With Alexandre Lacazette and David Luiz on the bench, it was two of Arsenal’s most inexperienced players who sparked the change in fortune.
Ljungberg had obviously seen enough of Martinelli in two substitute appearances to trust the Brazilian with his first league start. The reward was a nerveless finish when his side needed it most. Sead Kolasinac provided the cross but there was still a lot to do for the Brazilian, who steered a first-time effort into the corner.
Emery paid a club record £72m for Pepe in August. With one league goal all season, the Frenchman has not really lived up to his billing but his goal here, a curling shot into the right-hand corner of David Martin’s net, was perfect in its execution.
Aubameyang made certain of a win few would have anticipated 10 minutes earlier when his clinical finish took his tally for the season to 13. It disguised the fact he had been a virtual spectator for the first hour.
At the final whistle, Ljungberg ran to applaud the visiting fans, knowing he had given his own chances of replacing Emery a significant boost.
What now for the unhappy Hammers?
When they beat Chelsea 1-0 nine days ago to end their own winless sequence, it appeared West Ham were on an upward curve.
The combination of boos and thousands of empty seats that accompanied the final whistle on Monday underlined the truth of the matter.
West Ham are perilously close to dropping into the relegation zone, something the club cannot countenance after moving to the 60,000-capacity London Stadium.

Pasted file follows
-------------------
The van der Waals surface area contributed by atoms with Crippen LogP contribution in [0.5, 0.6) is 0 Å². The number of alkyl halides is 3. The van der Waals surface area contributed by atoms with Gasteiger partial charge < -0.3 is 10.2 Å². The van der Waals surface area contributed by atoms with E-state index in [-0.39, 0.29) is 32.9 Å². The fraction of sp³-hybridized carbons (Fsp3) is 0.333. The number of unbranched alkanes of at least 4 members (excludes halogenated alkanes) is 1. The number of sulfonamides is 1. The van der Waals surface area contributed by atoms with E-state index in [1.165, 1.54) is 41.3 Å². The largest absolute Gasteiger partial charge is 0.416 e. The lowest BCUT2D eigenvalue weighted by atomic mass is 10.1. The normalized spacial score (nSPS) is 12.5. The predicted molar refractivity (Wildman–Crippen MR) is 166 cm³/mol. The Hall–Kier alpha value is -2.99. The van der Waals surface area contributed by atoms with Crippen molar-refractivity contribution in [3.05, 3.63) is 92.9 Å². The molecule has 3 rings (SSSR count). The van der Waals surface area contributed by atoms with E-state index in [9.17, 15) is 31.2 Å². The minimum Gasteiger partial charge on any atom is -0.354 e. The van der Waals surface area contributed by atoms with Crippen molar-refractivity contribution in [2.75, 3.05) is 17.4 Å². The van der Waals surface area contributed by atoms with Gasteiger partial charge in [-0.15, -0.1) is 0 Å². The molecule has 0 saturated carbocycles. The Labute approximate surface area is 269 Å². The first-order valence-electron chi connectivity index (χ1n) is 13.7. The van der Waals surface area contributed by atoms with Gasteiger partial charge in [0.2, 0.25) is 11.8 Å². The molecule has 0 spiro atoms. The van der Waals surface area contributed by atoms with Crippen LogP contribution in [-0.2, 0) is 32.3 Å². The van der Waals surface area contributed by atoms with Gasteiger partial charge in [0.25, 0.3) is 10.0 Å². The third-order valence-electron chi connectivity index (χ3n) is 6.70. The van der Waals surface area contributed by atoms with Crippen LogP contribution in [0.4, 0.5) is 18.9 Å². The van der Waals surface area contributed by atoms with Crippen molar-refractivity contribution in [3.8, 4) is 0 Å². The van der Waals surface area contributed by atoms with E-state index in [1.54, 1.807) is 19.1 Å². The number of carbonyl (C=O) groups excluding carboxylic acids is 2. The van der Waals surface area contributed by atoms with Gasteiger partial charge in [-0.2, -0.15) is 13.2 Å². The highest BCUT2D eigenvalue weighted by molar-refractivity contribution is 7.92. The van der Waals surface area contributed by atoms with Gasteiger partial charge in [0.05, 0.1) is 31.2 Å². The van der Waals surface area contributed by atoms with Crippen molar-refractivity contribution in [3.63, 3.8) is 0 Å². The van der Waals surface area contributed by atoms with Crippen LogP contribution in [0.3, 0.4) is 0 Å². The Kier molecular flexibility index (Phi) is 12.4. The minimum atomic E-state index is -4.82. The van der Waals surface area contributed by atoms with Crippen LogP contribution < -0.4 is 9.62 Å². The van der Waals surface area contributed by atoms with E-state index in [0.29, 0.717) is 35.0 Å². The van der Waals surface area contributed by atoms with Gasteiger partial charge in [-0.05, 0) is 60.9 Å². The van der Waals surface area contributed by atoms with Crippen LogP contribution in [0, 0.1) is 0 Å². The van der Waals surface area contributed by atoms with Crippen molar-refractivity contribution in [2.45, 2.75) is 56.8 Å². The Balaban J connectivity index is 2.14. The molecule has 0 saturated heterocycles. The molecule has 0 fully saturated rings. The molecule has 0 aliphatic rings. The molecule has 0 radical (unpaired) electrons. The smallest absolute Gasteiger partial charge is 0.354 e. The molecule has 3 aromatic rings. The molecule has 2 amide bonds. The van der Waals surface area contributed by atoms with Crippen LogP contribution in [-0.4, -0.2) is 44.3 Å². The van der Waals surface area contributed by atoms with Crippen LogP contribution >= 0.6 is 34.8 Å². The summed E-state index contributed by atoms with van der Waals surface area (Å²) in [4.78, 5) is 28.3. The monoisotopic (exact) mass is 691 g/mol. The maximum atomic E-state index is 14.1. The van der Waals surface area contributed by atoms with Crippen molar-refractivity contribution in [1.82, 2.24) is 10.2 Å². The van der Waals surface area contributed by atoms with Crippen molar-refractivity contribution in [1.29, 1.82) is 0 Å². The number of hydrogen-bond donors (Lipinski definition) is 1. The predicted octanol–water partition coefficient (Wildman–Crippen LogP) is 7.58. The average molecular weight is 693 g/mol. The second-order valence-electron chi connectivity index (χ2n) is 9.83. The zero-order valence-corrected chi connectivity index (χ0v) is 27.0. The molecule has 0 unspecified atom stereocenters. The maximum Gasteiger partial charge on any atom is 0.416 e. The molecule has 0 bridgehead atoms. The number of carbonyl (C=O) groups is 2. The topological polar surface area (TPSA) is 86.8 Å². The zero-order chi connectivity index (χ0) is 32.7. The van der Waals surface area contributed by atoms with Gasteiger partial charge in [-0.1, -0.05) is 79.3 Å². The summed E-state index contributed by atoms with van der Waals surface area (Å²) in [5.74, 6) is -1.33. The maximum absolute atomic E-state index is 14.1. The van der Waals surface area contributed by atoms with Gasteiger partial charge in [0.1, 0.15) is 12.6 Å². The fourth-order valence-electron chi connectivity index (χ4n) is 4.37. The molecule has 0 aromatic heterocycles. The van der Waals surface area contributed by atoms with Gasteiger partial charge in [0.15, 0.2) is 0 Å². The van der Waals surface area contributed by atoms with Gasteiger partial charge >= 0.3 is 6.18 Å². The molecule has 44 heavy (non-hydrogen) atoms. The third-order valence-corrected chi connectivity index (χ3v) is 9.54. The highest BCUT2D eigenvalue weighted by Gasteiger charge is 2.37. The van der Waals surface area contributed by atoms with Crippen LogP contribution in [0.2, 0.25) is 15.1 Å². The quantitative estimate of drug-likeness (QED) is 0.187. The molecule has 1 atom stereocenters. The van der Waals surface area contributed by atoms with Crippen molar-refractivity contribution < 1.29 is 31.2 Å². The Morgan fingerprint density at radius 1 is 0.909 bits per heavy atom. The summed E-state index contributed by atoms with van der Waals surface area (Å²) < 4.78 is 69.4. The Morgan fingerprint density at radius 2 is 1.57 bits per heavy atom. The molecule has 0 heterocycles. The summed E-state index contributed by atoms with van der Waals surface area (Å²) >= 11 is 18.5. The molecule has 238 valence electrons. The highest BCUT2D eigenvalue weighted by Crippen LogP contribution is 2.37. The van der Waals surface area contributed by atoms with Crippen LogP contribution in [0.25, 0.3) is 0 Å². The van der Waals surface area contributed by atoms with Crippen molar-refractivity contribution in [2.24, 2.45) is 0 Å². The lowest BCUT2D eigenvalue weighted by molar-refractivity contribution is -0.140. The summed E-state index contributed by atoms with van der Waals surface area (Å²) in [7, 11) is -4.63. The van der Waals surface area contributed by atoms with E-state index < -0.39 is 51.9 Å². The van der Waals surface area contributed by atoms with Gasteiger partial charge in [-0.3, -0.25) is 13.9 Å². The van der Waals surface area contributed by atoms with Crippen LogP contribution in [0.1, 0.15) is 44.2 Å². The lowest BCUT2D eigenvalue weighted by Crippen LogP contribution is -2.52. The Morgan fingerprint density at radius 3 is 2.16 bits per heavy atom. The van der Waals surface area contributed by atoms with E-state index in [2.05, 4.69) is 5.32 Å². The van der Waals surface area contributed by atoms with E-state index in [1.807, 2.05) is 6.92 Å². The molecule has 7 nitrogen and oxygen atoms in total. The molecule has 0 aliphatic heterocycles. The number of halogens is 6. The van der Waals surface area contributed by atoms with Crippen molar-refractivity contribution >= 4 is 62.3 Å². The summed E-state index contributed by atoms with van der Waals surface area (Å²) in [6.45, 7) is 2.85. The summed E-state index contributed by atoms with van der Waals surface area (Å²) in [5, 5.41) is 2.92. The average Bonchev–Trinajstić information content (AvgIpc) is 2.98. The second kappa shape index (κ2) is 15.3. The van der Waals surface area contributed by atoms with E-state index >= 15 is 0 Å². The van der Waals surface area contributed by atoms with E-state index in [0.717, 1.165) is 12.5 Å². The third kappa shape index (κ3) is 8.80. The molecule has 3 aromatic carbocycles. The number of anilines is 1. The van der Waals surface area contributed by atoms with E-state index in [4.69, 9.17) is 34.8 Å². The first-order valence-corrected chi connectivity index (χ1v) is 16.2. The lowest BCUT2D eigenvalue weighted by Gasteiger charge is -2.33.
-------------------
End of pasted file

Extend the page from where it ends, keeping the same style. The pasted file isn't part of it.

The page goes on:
Even if Pellegrini survives this defeat, if West Ham lose again at Southampton on Saturday the calls for his dismissal will become piercingly loud.
This was the third home game running in which they had conceded three goals.
The Hammers were not particularly convincing when they were in front. Once they lost the advantage, the lack of confidence so clear in Arsenal’s play transferred to theirs.
Record signing Sebastien Haller was left on the bench and even when he was introduced 20 minutes from time, he made no noticeable impact.
Man of the match: Gabriel Martinelli (Arsenal)
‘Like a Duracell battery’ – what they said
Arsenal interim boss Freddie Ljungberg told BBC Sport: “The players have belief and tried to move the ball with more tempo. West Ham got tired.
“The players ran their socks off and fought. I believe in them. When I could see them put their shift in, I could see the quality. I thought ‘it is here for the taking’.